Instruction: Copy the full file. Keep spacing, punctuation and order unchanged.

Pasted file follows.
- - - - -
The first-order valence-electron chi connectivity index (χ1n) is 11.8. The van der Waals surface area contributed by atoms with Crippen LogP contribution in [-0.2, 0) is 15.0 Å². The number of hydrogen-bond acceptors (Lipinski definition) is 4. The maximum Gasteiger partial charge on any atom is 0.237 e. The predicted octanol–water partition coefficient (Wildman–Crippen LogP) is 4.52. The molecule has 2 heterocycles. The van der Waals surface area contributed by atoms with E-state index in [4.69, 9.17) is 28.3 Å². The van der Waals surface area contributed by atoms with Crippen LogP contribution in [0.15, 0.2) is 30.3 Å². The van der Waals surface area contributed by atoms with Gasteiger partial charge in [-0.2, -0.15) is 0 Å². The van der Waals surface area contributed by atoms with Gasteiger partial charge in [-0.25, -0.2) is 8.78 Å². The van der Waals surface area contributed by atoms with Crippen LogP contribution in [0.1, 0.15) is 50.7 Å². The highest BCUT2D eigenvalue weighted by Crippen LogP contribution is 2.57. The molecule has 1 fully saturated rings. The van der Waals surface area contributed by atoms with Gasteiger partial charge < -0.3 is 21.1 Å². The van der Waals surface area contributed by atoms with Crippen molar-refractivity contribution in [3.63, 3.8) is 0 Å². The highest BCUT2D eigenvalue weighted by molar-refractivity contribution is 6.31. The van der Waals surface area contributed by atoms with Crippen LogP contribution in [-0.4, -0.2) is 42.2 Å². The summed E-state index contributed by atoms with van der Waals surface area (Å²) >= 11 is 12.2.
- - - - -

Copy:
The first-order valence-electron chi connectivity index (χ1n) is 11.8. The van der Waals surface area contributed by atoms with Crippen LogP contribution in [-0.2, 0) is 15.0 Å². The number of hydrogen-bond acceptors (Lipinski definition) is 4. The maximum Gasteiger partial charge on any atom is 0.237 e. The predicted octanol–water partition coefficient (Wildman–Crippen LogP) is 4.52. The molecule has 2 heterocycles. The van der Waals surface area contributed by atoms with E-state index in [4.69, 9.17) is 28.3 Å². The van der Waals surface area contributed by atoms with Crippen LogP contribution in [0.15, 0.2) is 30.3 Å². The van der Waals surface area contributed by atoms with Gasteiger partial charge in [-0.2, -0.15) is 0 Å². The van der Waals surface area contributed by atoms with Gasteiger partial charge in [-0.25, -0.2) is 8.78 Å². The van der Waals surface area contributed by atoms with Crippen LogP contribution in [0.1, 0.15) is 50.7 Å². The highest BCUT2D eigenvalue weighted by Crippen LogP contribution is 2.57. The molecule has 1 fully saturated rings. The van der Waals surface area contributed by atoms with Gasteiger partial charge < -0.3 is 21.1 Å². The van der Waals surface area contributed by atoms with Crippen molar-refractivity contribution in [3.63, 3.8) is 0 Å². The highest BCUT2D eigenvalue weighted by molar-refractivity contribution is 6.31. The van der Waals surface area contributed by atoms with Crippen LogP contribution in [-0.4, -0.2) is 42.2 Å². The summed E-state index contributed by atoms with van der Waals surface area (Å²) >= 11 is 12.2.